peopleandresources.blogspot.com

Parke Wilde said...

What interesting comments -- a more productive conversation than one often gets on this issue! I imagine Almond Doctor is right -- I believe it is unfair to tar all GMO opponents with failing to feed the world, but heavy fertilizer use is necessary to feed the world. A question I want to read up on is how far non-petroleum-based fertilizers could carry us.

I also think Concerned Citizen is right that one should distinguish GMOs today from GMOs as potential technologies in the future. The most severe critics suspect that GMO technologies are inherently doomed to do wrong. I'm distressed that the United States has failed to set up a regulatory system that acknowledges the distinct issues raised by GMOs, and suspicious of the current leading GMOs for Roundup-ready and bt features. But, I wouldn't be surprised if better proof of safety and better features could be developed in the future. Depending on the research arc, I might or might not be a GMO supporter a decade from now.

Parke Wilde said...

Oh, and, as R indicates, it would be great to have a convergence in global meat consumption patterns at a level above that of Malawi and perhaps a third that of the United States. Under the current pattern, especially if you focus on feeding good food crops to animals (as opposed to using undeveloped grassland for animals), I can't think of meat consumption excess as a poor country problem. It's a rich country problem.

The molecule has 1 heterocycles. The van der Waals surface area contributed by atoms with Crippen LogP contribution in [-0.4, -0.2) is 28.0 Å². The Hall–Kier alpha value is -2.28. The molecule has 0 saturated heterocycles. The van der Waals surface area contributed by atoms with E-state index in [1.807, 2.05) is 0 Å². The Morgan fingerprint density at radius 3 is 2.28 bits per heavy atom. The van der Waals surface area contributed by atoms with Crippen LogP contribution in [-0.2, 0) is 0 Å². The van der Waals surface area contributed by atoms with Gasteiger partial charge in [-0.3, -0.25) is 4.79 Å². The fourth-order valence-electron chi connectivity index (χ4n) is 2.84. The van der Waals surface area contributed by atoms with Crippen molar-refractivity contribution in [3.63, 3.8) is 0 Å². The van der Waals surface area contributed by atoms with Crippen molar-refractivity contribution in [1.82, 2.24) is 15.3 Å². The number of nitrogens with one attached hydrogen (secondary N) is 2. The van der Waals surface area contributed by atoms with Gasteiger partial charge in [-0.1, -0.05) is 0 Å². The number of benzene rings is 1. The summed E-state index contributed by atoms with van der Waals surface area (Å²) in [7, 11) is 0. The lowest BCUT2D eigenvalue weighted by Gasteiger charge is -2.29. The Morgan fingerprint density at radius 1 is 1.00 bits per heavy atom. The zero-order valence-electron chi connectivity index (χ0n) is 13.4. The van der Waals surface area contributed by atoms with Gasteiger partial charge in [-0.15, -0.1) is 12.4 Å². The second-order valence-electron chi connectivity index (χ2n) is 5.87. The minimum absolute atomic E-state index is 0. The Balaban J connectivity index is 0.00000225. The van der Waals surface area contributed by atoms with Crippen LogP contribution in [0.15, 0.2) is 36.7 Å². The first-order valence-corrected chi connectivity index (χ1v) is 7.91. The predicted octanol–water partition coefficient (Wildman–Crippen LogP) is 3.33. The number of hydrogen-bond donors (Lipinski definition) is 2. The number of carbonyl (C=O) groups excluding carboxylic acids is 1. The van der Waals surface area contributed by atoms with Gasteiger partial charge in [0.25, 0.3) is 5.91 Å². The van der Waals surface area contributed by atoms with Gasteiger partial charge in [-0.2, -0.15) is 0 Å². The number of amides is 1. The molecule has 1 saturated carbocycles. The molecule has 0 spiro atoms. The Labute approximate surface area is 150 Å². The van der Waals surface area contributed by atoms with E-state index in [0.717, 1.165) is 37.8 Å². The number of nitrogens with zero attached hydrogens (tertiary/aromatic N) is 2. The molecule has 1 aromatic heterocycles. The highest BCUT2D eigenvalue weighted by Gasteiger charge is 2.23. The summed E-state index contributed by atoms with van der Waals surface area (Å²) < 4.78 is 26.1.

R said...

I love the idea of harmonious convergence, but running the numbers it's hard to see how meat consumption could even be held constant without some combination of 1), a massive, awareness-driven global shift toward low-meat, high-protein diets (I'm all for trying, but seems quixotic), 2), continued widespread malnourishment, and/or 3), a severe population adjustment.

According to FAPRI, current per capita meat consumption is 115 kg/year in the U.S., 80 in the EU, and 50 in China (growing to 62 in the next decade). They don't appear to have numbers for Sub-Saharan Africa, but I've seen ~15 elsewhere. Hard to know where needed protein intake ends and excessive consumption begins, but for the sake of argument say it's around where China will be in a decade (~60kg/capita/year). 1bn Africans shifting up to 60 would outweigh all of the U.S. and Europe shifting down. Less-developed E/SE Asian countries will likely rise as well. So hard to see per capita consumption falling on a global level, and overall consumption will have positive population growth layered on top for some time to come.

Parke Wilde said...

I'm not sure if R is advising: (a) that we should pursue GMOs now (because the alternative of moderating meat consumption is unrealistic), (b) that we should come to grips with the challenge of seeking convergence at and average annual meat consumption of, say, 40 kg per person rather than even the modest 60 kg per person, or (c) despair.

R said...

To point (b) in your original post, I think we should come to grips with the fact that meat consumption is unlikely to decline on a global level, and let that constraint inform the discussion of whether a local/organic ag system can feed the world. I certainly don't know the answer to that!!